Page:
Design of a Pembrolizumab Manufacturing Plant Using Continuous Bioprocess Technology and Single-Use Bioreactors; Historical Analysis of Insulin Pricing and the Implications for Low-Access States such as Kentucky
Burruss, Clayton, School of Engineering and Applied Science, University of Virginia
Anderson, Eric, EN-Chem Engr Dept, University of Virginia
Foley, Rider, EN-Engineering and Society, University of Virginia
There is currently a major push in the pharmaceutical industry to implement continuous bioprocessing techniques to reduce process time and overall manufacturing costs. This project seeks to design a manufacturing facility for the IgG4 monoclonal antibody therapeutic Keytruda (pembrolizumab) that integrates continuous technology in place of the more common batch-process approach. Keytruda is a protein therapeutic used to treat a variety of cancers including advanced melanoma and lung cancer.
This design additionally implements single-use bioreactor bags in place of traditional steel bioreactors. These single-use bioreactors reduce plant cost and environmental impact by minimizing the need for the corrosive cleaning chemicals typically employed.
The unit operations that comprise this facility are continuous perfusion reactors, tangential flow filtration, depth and sterile filtration, viral inactivation, Protein A chromatography, cation exchange chromatography, anion exchange chromatography, viral filtration, and a variety of diafiltration buffer exchanges.
The design of biopharmaceutical facilities is inherently connected to healthcare in that a reduction in production costs can, in turn, reduce the amount paid by patients. Additionally, increases in process yield can improve drug accessibility throughout the world. Although Keytruda is a contemporary biological therapeutic, the prices of many previously developed protein therapeutics are still costly and often disputed. The price of insulin therapeutics, in particular, has been highly contested in recent years. This research, therefore, analyzes the trends in insulin prices and corresponding price increases in conjunction with the historical interactions of the stakeholders involved in these price changes. The actor-network theory and justice-based ethics will be incorporated to study these interactions and the implications of price inflations for users of protein therapeutics. Actor-network theory proposes that interactions between objects, ideas, processes, and humans can constantly reconfigure society. Justice-based ethics is concerned with the meaning of what is “fair” and inherently applies to healthcare distribution.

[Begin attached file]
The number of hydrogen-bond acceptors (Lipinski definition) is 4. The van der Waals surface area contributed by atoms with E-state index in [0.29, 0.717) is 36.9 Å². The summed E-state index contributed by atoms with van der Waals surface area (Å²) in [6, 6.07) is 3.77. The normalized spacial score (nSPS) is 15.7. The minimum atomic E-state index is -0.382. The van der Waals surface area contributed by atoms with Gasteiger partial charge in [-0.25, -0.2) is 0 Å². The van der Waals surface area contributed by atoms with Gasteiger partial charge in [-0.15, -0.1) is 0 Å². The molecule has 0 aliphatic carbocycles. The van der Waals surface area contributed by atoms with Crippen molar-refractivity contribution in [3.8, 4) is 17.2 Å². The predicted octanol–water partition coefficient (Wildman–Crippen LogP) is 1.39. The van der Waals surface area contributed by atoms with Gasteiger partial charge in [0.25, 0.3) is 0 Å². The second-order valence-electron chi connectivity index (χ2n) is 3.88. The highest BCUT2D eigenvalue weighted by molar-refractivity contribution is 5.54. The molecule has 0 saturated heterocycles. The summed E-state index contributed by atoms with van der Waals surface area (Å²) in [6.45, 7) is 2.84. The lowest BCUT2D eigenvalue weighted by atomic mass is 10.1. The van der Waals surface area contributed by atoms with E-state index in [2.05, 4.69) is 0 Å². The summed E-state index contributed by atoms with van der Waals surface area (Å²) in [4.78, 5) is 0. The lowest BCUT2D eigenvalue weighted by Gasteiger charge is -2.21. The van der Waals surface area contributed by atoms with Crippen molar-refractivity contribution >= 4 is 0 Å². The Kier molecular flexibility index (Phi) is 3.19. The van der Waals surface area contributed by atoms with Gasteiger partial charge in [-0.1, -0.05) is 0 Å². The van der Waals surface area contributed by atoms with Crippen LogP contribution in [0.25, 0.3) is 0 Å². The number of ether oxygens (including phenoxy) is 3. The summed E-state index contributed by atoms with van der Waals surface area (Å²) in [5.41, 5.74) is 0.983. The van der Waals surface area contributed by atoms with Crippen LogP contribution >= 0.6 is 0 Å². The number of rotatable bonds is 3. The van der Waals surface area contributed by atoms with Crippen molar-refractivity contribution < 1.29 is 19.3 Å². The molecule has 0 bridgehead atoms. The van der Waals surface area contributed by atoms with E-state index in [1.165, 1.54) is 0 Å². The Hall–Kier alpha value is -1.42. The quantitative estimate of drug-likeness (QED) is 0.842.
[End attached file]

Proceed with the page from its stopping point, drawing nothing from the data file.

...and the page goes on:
This research primarily consists of a document analysis of drug patents, federal and state healthcare policy, pharmaceutical company growth and sales, and the involvement of healthcare providers. Through this combination of the actor-network theory and justice-based ethics, this research will suggest a co-occurrence between the events and actions of various stakeholders and these price inflations. The justice-based approach will subsequently explore the implications of further price increases for patients with low-access to healthcare, namely those in the Southeast United States.
By combining my work in producing a cost-effective manufacturing process for producing protein therapeutics with a historical understanding of contributions to drug-price inflations, this research will suggest possible societal and technical avenues for improving humanity’s benefit from medical innovations.
BS (Bachelor of Science)
Keytruda, insulin pricing, continuous bioprocessing
School of Engineering and Applied Sciences
Bachelor of Science in Chemical Engineering
Technical Advisor: Eric Anderson
STS Advisor: Rider Foley
Technical Team Members: Brian Abt, Revathi Mohan, Noah Rushin, Summer Xu